Incidence, risk factors and interventions addressing mortality associated with HIV and TB infections among children and adults in Kenya

Dickens Otieno Onyango

Research output: ThesisDoctoral dissertation - Doctoral dissertation


Tuberculosis (TB) and infection with human immuno-deficiency virus (HIV) are leading infectious causes of morbidity particularly in sub-Saharan Africa, which is disproportionately affected by the two epidemics. Kenya is one of the 30 countries with the highest HIV and TB burden in the world. Kenya’s HIV prevalence was estimated to be 4,900 per 100,000 in 2019 while TB prevalence was 558 per 100,000 population in a 2016 survey. Estimates of mortality from TB and HIV were based on modeling of civil registration and vital statistics (CRVS) which may not be accurate in low- and middle-income countries due to under-reporting, poor documentation of causes of death and lack of verification of causes of death. In this thesis, we provide updated estimates of TB and HIV mortality using a variety of data sources including routine surveillance, post mortem surveillance for HIV infection and minimally invasive tissue sampling (MITS). We also evaluated two mortality preventive interventions. Our mortality studies documented a higher-than-expected HIV prevalence (28.5%) among 846 decedents received by high-volume mortuaries in western Kenya; 17% of deaths were attributable to HIV-infection. Half of HIV-infected decedents had viral load of ≥1,000 copies/milliliter. Among 456 decedents whose causes of death were determined by an expert panel, HIV/AIDS was the leading underlying cause of death (HIV cause-specific mortality rate: 251/100,000 population); TB was ranked 12th among immediate causes of death. Among 176 decedents aged under-five years, malnutrition, malaria, and HIV were the top three underlying causes of death. HIV prevalence among 176 decedents aged under-five years (14%) twenty-fold higher than the estimated prevalence among children in the population (0.7%); 96% of HIV-infected decedents were virally non-suppressed. While Mycobacterium tuberculosis was not detected among under-five decedents, five decedents (four HIV-infected) had been on TB treatment antemortem. Epidemiological analysis of national TB surveillance data showed that 28% of children aged <14 years and 35% of adults on TB treatment were co-infected with HIV. The case fatality ratio during TB treatment was 4% in children and 6% in adults. The risk of death was five-fold higher among HIV-infected children who were not on ART compared to HIV-uninfected children; 42% of deaths during TB treatment were attributed to HIV-infection. In a retrospective analysis of data from an integrated TB/HIV active case-finding intervention conducted in Kisumu County, the odds of new HIV diagnoses among TB-symptomatic adults attending private not-for-profit facilities were thrice as high as those attending government facilities. An evaluation of the isoniazid preventive therapy (IPT) cascade among 856 HIV-infected children newly enrolled on HIV care over a four-year period revealed high coverage of screening for IPT eligibility (98%), but suboptimal initiation (68%) and completion (78%). Our mortality studies demonstrate that TB and HIV remain leading causes of death in Kenya despite the availability of effective interventions. Preventing mortality from these diseases would substantially contribute to a reduction in overall mortality in the population. Existing interventions against the two diseases should be evaluated to identify gaps that continue to contribute to excess mortality from TB and HIV.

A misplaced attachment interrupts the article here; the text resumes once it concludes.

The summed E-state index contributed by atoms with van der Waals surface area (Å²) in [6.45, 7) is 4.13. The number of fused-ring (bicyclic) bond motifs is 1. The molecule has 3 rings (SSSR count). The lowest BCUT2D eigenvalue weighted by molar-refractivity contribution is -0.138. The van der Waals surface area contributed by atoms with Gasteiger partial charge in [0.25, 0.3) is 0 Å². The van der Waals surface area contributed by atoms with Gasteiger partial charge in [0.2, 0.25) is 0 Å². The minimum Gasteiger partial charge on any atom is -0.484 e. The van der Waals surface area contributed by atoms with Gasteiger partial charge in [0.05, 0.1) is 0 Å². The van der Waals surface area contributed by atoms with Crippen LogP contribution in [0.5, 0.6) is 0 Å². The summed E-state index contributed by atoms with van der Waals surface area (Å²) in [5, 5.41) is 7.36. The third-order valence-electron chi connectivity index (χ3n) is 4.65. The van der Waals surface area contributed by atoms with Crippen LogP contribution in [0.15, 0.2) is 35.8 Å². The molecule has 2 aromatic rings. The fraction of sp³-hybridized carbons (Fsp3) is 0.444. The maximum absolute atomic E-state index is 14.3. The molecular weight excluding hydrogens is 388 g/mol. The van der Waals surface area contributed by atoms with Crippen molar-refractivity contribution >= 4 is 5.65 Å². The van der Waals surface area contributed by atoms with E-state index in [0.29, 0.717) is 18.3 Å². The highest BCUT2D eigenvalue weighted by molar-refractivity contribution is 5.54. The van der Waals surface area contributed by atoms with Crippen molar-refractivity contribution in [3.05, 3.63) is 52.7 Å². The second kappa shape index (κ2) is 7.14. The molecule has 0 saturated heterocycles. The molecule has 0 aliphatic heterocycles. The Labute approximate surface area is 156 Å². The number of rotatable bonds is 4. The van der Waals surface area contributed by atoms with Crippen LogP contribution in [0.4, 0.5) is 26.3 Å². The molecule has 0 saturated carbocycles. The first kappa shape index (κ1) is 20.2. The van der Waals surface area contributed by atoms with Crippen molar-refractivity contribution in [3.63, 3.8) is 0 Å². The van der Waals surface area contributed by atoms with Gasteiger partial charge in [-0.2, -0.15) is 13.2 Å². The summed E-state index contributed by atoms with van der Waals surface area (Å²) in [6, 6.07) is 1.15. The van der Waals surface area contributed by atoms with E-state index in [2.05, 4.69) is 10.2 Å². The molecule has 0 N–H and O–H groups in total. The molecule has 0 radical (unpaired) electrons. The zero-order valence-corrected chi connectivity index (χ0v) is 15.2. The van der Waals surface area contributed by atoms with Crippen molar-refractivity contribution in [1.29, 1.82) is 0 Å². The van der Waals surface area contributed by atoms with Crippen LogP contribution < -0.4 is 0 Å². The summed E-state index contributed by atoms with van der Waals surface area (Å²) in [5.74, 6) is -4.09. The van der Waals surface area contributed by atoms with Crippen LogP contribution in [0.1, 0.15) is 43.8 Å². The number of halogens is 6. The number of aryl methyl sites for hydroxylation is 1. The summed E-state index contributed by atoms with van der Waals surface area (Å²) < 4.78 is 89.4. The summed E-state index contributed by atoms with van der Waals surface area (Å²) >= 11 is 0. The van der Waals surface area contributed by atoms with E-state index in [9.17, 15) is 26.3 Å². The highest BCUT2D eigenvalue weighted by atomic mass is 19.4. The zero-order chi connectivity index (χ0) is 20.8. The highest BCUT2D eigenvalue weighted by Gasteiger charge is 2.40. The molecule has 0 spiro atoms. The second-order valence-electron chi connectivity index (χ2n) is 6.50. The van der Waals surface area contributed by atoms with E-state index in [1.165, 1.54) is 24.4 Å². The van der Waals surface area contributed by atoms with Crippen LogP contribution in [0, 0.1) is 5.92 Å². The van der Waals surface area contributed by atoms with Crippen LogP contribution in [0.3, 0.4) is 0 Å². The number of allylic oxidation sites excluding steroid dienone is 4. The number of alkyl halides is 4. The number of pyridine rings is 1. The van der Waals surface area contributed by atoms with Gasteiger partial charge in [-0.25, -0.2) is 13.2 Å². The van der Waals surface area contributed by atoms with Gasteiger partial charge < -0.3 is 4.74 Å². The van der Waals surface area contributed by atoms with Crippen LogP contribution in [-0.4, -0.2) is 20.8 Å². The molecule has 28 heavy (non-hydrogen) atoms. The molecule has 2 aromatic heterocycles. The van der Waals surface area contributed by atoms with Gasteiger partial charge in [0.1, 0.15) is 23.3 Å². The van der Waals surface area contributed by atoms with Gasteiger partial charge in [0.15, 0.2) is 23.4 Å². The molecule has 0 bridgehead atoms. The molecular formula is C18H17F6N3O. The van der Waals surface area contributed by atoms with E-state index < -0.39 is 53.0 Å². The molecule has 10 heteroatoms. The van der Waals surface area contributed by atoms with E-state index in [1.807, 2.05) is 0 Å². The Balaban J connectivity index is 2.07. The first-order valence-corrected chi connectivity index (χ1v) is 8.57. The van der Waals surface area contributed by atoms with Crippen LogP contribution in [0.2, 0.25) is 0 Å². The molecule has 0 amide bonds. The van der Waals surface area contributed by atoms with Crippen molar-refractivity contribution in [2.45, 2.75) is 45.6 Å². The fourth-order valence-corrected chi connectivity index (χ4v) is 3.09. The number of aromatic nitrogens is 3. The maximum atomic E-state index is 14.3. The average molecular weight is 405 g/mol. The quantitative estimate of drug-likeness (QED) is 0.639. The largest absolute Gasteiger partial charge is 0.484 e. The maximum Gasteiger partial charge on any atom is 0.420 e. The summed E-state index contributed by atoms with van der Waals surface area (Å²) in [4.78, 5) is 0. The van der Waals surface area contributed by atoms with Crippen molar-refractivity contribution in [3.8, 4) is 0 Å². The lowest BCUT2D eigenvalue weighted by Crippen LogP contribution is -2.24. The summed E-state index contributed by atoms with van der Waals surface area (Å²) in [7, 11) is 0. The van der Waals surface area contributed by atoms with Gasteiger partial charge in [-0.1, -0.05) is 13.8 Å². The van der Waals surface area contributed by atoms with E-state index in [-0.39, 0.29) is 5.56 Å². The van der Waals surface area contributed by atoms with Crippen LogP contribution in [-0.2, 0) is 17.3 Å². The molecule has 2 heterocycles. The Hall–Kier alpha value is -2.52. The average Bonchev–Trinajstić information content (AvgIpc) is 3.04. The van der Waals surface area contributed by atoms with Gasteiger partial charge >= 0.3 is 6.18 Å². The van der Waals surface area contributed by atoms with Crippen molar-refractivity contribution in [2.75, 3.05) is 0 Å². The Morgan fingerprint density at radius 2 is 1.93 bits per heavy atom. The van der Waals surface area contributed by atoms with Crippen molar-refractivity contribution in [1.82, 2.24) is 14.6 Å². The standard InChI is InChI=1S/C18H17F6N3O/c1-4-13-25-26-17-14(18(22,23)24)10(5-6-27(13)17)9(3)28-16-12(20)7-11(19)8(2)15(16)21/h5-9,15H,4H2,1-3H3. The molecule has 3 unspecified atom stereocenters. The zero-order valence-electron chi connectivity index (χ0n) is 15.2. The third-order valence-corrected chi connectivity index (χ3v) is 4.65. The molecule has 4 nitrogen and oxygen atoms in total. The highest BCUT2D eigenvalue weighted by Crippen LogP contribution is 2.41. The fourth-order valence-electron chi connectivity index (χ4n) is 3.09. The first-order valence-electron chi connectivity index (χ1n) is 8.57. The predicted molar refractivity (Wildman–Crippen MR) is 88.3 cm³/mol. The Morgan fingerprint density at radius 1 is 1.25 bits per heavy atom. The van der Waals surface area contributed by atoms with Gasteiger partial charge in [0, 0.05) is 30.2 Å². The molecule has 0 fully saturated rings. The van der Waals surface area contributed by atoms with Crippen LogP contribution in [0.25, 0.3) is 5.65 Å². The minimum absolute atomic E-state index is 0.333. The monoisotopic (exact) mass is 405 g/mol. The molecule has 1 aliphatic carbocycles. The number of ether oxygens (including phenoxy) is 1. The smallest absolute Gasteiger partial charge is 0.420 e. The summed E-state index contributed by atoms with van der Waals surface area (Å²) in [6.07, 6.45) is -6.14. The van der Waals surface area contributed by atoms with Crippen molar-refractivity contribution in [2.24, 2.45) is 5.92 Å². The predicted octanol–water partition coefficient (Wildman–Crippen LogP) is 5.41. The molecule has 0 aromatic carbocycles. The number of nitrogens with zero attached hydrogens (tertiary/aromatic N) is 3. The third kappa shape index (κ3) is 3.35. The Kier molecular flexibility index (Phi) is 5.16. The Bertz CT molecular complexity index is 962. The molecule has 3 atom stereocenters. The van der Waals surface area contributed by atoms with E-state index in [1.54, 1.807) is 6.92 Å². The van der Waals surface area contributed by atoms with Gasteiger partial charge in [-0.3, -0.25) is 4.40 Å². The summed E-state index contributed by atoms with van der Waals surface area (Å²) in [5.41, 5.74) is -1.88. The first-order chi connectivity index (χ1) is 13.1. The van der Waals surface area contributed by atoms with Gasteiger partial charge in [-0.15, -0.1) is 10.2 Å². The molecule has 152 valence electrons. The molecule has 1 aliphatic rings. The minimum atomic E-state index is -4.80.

Original languageEnglish
QualificationDoctor of Philosophy
Awarding Institution
  • Universiteit Utrecht
  • van der Sande, Marianne, Supervisor
  • Grobbee, Diederick E., Supervisor, External person
  • Yuen, Courtney, Supervisor, External person
  • Wandiga, Steve, Supervisor, External person
Award date31-Jan-2023
Place of PublicationUtrecht
Print ISBNs9789464219982
Publication statusPublished - 2023


  • B680-public-health

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